My Alopecia Journey – Kerri

Kerri was one of the recipients of the AAAF Sponsorship program which ran in 2019 and early 2020. She is a talented artist who put together a special exhibition about her journey with this condition titled Understanding Alopecia.

I went through a very stressful time 6 months before my hair started falling out, I never thought anything of it and kept on with life as you do. I did have a bit of hair loss, but I never really took much notice until I went to get my hair cut one day and the hair dresser told me she had found two round patches on the back of my head about the size of a twenty and ten cent piece. She suggested that I go to the doctor and said it could be alopecia, I had never heard of Alopecia before so this started a strong relationship with google researching Alopecia. This period of time was the worse as I didn’t really know what was wrong with me, the unknown and thinking it could be something worse was worrying.

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Alopecia and the New School Year

Happy new year! A new school year is just around the corner. Many families will be prepping for the usual concerns – being sure to have the right books, enough pens, and shoes sturdy enough to (hopefully) make it through the whole year.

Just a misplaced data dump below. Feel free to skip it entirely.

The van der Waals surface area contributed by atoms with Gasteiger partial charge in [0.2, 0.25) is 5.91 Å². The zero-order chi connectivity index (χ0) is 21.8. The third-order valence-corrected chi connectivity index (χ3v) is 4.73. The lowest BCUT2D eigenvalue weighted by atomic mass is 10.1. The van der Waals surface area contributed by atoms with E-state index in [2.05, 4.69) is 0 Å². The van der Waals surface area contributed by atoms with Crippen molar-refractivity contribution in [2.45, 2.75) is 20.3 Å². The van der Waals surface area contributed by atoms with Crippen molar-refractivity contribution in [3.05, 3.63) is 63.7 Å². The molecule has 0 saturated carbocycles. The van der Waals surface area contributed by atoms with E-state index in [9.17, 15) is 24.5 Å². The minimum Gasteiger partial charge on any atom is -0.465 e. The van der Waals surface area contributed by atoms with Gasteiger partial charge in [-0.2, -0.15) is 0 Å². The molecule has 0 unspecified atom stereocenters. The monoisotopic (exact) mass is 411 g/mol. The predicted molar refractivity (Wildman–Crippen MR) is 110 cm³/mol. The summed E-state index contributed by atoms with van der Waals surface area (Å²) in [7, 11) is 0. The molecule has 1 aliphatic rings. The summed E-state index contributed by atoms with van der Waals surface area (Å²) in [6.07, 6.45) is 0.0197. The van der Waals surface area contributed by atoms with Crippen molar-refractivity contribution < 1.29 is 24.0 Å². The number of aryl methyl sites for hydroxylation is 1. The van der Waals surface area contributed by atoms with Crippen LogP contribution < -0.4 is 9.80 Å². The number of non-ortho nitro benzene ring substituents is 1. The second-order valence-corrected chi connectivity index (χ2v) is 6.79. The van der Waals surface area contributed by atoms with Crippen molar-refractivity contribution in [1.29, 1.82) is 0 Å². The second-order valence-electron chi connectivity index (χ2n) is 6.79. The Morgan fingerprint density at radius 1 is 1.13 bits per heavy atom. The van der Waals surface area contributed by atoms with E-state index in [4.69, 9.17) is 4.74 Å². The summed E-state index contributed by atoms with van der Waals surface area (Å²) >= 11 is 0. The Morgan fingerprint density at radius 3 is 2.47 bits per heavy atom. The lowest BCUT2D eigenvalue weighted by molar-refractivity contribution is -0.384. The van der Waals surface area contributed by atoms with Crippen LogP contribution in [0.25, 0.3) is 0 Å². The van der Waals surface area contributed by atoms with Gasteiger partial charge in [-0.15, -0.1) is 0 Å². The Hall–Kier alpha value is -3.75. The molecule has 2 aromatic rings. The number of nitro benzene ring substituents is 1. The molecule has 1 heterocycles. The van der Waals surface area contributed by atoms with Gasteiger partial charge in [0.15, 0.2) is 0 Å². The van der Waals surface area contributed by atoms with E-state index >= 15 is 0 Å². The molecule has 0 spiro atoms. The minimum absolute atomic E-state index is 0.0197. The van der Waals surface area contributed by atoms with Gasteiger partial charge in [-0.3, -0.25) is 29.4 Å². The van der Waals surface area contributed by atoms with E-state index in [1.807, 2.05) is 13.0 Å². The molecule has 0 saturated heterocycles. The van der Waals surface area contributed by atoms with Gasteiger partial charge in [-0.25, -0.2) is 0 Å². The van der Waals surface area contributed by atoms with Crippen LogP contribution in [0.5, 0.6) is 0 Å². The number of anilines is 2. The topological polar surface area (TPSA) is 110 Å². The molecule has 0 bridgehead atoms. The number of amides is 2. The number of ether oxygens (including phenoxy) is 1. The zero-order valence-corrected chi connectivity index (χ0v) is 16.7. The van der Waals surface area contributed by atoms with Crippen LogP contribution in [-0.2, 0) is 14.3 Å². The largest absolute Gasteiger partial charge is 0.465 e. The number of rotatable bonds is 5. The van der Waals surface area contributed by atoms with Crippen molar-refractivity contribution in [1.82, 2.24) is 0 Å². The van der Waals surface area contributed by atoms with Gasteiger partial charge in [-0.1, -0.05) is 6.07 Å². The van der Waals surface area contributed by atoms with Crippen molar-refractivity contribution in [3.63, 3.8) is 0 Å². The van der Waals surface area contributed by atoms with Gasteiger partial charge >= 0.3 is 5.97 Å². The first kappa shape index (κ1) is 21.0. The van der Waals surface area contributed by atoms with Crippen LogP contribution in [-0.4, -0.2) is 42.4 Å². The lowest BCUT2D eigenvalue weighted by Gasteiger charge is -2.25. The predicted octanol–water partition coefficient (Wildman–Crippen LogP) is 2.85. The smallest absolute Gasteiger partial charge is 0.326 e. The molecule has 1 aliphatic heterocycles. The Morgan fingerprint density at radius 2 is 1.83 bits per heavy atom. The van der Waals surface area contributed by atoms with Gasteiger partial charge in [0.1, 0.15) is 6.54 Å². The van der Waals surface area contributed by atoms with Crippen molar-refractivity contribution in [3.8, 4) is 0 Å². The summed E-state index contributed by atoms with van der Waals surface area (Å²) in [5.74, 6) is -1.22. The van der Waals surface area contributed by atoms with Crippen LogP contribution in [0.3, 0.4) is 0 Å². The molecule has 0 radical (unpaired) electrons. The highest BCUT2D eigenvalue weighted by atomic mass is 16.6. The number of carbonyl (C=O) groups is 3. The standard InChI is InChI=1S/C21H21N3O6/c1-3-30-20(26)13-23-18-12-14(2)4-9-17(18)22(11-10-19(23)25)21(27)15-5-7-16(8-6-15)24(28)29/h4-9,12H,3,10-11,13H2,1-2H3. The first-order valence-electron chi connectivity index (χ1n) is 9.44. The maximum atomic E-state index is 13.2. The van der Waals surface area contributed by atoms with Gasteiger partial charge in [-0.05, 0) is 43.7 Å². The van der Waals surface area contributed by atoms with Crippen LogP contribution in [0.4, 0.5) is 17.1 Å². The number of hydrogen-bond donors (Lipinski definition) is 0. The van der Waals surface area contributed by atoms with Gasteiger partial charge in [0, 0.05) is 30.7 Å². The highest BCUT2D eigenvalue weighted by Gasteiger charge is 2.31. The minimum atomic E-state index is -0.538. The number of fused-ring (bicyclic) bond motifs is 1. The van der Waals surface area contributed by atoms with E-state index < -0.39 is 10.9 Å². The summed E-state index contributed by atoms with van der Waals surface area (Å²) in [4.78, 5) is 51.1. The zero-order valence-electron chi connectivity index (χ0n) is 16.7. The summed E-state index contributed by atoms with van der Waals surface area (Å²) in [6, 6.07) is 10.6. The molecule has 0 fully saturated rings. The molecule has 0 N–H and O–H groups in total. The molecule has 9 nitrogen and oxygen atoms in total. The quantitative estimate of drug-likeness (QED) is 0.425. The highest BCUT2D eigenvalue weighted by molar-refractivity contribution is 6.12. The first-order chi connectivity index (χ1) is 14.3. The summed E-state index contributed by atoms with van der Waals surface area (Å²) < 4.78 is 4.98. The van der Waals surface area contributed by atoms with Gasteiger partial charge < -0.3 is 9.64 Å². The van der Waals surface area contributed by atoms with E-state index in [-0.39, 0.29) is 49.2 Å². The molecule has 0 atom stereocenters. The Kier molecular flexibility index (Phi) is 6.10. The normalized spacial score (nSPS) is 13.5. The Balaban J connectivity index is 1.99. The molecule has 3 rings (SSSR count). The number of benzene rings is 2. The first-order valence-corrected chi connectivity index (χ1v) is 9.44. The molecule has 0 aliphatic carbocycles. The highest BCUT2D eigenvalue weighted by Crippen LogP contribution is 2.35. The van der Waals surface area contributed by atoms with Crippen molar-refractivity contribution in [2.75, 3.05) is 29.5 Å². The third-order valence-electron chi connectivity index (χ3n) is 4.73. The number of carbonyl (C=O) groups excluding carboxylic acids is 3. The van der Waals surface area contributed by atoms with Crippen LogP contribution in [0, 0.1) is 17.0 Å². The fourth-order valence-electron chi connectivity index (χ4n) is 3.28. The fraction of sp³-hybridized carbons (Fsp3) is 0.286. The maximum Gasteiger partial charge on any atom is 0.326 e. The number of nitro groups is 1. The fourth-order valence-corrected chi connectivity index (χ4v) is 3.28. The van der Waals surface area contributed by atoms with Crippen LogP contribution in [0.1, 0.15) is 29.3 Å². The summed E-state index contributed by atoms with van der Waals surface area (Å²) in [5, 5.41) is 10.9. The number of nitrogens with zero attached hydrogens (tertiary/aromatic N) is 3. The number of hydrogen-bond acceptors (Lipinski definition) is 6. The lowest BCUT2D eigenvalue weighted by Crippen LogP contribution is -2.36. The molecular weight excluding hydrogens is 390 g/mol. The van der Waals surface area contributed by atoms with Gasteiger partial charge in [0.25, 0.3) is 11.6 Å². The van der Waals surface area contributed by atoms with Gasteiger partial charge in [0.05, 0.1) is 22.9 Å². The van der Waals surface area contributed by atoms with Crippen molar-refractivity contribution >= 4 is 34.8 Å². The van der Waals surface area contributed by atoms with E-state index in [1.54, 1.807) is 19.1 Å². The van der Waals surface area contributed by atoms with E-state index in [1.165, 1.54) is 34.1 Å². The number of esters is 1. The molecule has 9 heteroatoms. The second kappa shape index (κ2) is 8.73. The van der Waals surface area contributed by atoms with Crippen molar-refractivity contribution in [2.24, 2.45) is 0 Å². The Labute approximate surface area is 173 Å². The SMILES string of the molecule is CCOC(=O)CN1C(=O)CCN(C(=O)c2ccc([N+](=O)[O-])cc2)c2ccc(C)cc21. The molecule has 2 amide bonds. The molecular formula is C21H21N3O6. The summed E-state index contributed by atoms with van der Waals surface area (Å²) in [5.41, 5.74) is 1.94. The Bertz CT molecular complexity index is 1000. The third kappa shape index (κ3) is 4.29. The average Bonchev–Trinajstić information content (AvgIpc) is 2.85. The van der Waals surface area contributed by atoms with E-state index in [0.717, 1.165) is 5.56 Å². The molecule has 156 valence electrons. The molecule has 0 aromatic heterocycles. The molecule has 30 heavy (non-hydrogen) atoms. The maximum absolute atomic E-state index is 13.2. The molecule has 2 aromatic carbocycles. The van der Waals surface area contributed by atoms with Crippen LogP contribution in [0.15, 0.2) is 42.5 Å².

For families living with alopecia, the new school year can have some extra considerations. Whether you’ve had alopecia for years, or have experienced hair loss over the holidays; whether you’re heading into a new year at the same school or have made a big transition, we hope this article can be a helpful guide. The new school year doesn’t have to be stressful, and there is a lot you can do to set up for a good term.

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Wigs – Where to start?

Choosing the right wig for you is a very personal decision. If you’ve never shopped for wigs before, it can also be overwhelming or stressful. But it doesn’t need to be. This guide is here to help you understand your options before you get stared.

Questions to Consider

Which wig will be best for you depends on your lifestyle and your preferences. We recommend doing some research and deciding what your priorities are before you get started. Here are some questions to think about:

  • What’s your budget? Costs of wigs can be very varied.
  • How soon do you want or need your new wig? Custom wigs are made to order, and therefore take more time to make. Some can take well over a year, so understand what to expect and what you need.
  • Do you need your hairpiece to stay on during sport or physical activity?
  • Do you want one style that you stick with for a long time, or would you rather mix and match your look?
  • Are you able to take care of the hairpiece? Kids are especially prone to bring rough on their wigs, which can shorten the lifespan of the wig. Factor this into your budgetary decisions.